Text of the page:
This blog isn’t intended to critique other people’s work or be a review style site at all, but being here in Ecuador I’ve had the good fortune to have lots of time to read (I know, I’m so lucky). I have put together a list of the top ten books I’ve read in the last few months, that I would highly recommend for your summer holiday, or just for general enjoyment. I must point out that many of these aren’t new this year, mainly because I can’t afford to buy brand new books, preferring to wait a while and get them when they are a little cheaper. The list below is in no particular order. 1.The Girl in the Red Coat, Kate Hamer
This is a really exciting book – it kept me awake until 2am and I’m usually soundo by 9:30pm. What I loved about it is that Hamer doesn’t sanitise the relationship between mother and daughter – it is real in it’s flaws and imperfections and all the better for it. The fact that it’s currently £1:19 on Amazon for Kindle is bonkers. It is worth so much more. 2. The Miniaturist, Jessie Burton
The Miniaturist is an extraordinarily well written book – just beautiful. It strikes the perfect balance between magic and realism while exploring some hugely important themes. I read it a week ago and I still can’t stop thinking about it. If you like historical fiction this one is for you. 3. The Universe Versus Alex Woods, Gavin Extence
This is the story of an unlikely friendship but the writing is fresh and never cliche. The Universe Versus Alex Woods is a sweet and surprisingly endearing book, smart and funny, it will make you smile, and maybe even shed a little tear.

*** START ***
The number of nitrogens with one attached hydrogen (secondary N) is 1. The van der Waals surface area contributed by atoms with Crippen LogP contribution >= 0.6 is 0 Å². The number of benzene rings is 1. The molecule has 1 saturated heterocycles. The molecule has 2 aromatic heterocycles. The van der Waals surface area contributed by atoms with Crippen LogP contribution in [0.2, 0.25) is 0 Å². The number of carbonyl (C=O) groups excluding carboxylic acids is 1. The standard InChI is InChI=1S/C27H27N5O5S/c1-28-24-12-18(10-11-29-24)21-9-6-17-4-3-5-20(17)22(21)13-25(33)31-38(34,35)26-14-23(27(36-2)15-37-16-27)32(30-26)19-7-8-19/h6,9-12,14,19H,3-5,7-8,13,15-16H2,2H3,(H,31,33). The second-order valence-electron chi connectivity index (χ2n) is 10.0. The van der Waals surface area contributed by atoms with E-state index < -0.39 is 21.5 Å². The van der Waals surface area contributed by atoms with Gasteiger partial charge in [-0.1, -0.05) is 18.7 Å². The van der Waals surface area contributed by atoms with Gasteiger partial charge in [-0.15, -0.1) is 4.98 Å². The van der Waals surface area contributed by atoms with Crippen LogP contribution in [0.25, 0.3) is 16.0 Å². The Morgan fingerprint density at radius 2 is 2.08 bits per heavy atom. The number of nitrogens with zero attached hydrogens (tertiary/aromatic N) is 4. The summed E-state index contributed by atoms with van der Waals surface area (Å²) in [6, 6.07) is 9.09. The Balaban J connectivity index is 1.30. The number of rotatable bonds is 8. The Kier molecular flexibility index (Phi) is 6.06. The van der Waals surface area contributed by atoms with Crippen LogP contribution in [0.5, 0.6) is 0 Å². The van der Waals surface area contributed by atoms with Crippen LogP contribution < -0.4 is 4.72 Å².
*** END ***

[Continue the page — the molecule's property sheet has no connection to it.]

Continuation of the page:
I read this collection of short stories and half of me wanted to get back to writing immediately, while the other half just thought fuck it, give up now – you’ll never be as good as this. This was one of the few books I bought at full price because I got a sample sent to my iPad and was left gob smacked by the talent of the writer. I still am. 5. The Girl on the Train, Paula Hawkins
The Girl on the Train has been compared to Gone Girl and I can see why, it’s smart, engaging and edgy. A perfect beach read, I devoured it on a flight to England and it was over in a flash. The battery on my iPad died when I reached baggage collection with only a page to go. Devastating. 6. The Rosie Project, Graeme Simsion
This is properly laugh out loud funny. The main character is just charming (although I couldn’t stop myself from picturing him as Sheldon Cooper from Big Bang Theory) I have to admit I have since read the follow up The Rosie Effect and wasn’t quite so impressed, but that doesn’t detract from the merits of this book. 7. Us, David Nicholls
I confess I tried to read One Day a few years ago and just couldn’t get on with it. I never had the same problem with Us and, in fact, after reading this, went back to One Day and thoroughly enjoyed that too. Romantic and touching. 8. The Shock of the Fall, Nathan Filer
This is a fantastic book, skilfully written and incredibly moving. Having worked for many years with adults with mental health difficulties, and suffered with my own, I found this to be written with such clever observation and tenderness. Bring tissues. 9. Elizabeth is Missing, Emma Healey
A fantastic debut from Emma Healey for which she, quite rightly, won The Costa Book Award. Anybody with elderly relatives will be deeply moved by this book and you will be rooting for Maud the whole way through. 10. Roof toppers, Katherine Rundell
Full disclosure I have only just started this but it was highly recommended to me by someone whose opinion I trust fully, and I’m already in love.
For fellow fans of Young Adult Fiction you could also reread The Hunger Games: Mockingjay before the film is released! The trailer looks great.
Finally can I just say – look at the gorgeous collection of covers in this list of books! It makes me very happy to see such beautiful jackets and although I love reading on my iPad, all of this incredible art makes me miss real books.